The Boy Mundi and Bryndís

Updated: Jul 26

Bryndís Viglundsdóttir has led a very interesting life and has many special stories to tell. She has written this blog post to tell you of a great opportunity to get a set of audio books, The Boy Mundi in English, Sögur af Munda og Jólasveinarnir og Grýla í Íslenskur. I received my copies in the mail yesterday!

written by Bryndís Viglundsdóttir

By Bryndís Viglundsdóttir

Good memories we manage to give to our children is about the best we can give them be it in the home with stories or traveling to foreign countries.

My late husband, Mundi, grew up in a remote valley in the Westfjords. We married and I was on my way to study at the Boston University on a scholarship from the Perkins School for the Blind. My husband, Mundi, came to live with me and was not very happy! He was in short homesick! I thought of something to help him so I began to ask him how it was in the valley when he was a boy. I wrote what he told me, read it for him over and over, rewrote until we were happy with the stories. I am very pleased that many Icelanders have bought the audio books for their children and for themselves.

Three years ago, I was at the Perkins Museum and it was great fun. If anyone would like to place an order for the audio books or hand-knitted Icelandic wool items, please contact me. Here is a flyer from my time at Perkins and my email is on the bottom of the flyer and at the bottom of this post. As soon as I hear from people I will send the book(s). If people want to order sweaters, I will guide them on the size and discuss the color(s) with them. I enjoy very much knitting sweaters for people.

skjal 1 Perkins

Read more about Bryndís and her time in America:

Both my children were born in Boston where I taught for years. We debated giving our daughter the name Sunna and chose the name Sólbjört for her. She reads the stories in English. We traveled through the areas Egill Helgason has been showing us in his Vesturfarar program, marvelous programs.

I was ten years old, in 1944 when I decided to go to America one day. Somewhere I had found a book about many outstanding American people, Abraham Lincoln, Benjamin Franklin, Harriet Beecher Stowe, and Harriet Tubman to name a few. I wanted to see their country and get to know the people there. When my teacher in grade school once asked us what we intended to do when we were grown up I said I wanted to go to America. The class laughed! My teacher didn't laugh but said, "Whatever you really want to do you will be able to do if you work for it." This was in the year 1944 and the common people of Iceland were not travelling in those days but I believed her.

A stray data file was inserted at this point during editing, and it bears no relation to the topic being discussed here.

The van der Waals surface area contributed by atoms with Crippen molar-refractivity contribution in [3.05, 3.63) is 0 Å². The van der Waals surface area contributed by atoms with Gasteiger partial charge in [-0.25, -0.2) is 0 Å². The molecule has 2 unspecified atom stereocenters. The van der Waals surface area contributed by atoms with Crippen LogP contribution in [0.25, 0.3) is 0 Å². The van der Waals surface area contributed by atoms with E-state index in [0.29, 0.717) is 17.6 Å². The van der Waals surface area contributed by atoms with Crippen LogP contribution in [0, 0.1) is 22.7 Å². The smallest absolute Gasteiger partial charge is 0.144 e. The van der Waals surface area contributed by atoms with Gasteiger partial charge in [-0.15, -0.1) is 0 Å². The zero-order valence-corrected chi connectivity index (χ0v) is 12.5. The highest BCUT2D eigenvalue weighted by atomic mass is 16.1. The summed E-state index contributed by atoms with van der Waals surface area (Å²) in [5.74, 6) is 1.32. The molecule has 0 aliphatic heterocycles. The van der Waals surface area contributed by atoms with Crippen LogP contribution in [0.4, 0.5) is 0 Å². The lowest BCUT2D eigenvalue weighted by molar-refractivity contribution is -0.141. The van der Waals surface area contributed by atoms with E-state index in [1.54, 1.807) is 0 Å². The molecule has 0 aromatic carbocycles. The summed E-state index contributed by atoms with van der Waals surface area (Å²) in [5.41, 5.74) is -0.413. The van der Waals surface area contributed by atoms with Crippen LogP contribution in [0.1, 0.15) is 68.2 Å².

After graduation from college, Menntaskólinn í Reykjavík, and having also completed my teacher´s certification, I decided the time was right to find a way to go to America. There was a notice in Morgunblaðið from the IIE (Institute of International Education) where a scholarship was offered to America. I applied and was lucky enough to get the scholarship. I was on my way to America! My parents had a farewell party at our home the night before my departure and my grandmother was of course at the party. She lived in the house with us. She was very unhappy, really grieving as she thought she would never see me again. She remembered when shiploads of people were leaving for "The West" and some were never heard from again. My mother shared all my letters with her and her worries evaporated!

I had a wonderful year in Cedar Falls, Iowa studying at the Iowa State Teachers‘ College (now University of Northern Iowa). I made many friends there, many of whom have come to visit me and my family in Iceland. Two of my professors, Amanda Langemoe ( of Norwegian decent) and Dorothy Moon, invited me on a cross-country camping trip for the entire summer. We began our trip by visiting Amanda‘s family in Minnesota and stayed a night with her uncle, a wonderful 92-year-old man, full of life and about to be remarried! He showed us his beloved Minneapolis and you could never guess his age. My two friends showed me their country, told me the stories of the regions, they knew the birds., the plants and trees, the ancient and present culture of the many regions we visited. We drove west, over the vast plains, spent a week hiking in the National Park of the Rocky Mountains, went through the southwest states to the Grand Canyon, Mesa Verde, Petrified Forest, Yosemite National Park and experienced the grandeur of the Sequoia. This is just naming a few places. I cannot fully recount the effect of the kindness I experienced during my stay that first year in America, it had a lasting influence on me for the rest of my life.

When I had boarded the plane to go back to Iceland, as I was obliged to do after the year, I resolved to come back. When or how I didn't know but I wanted back to America and now to New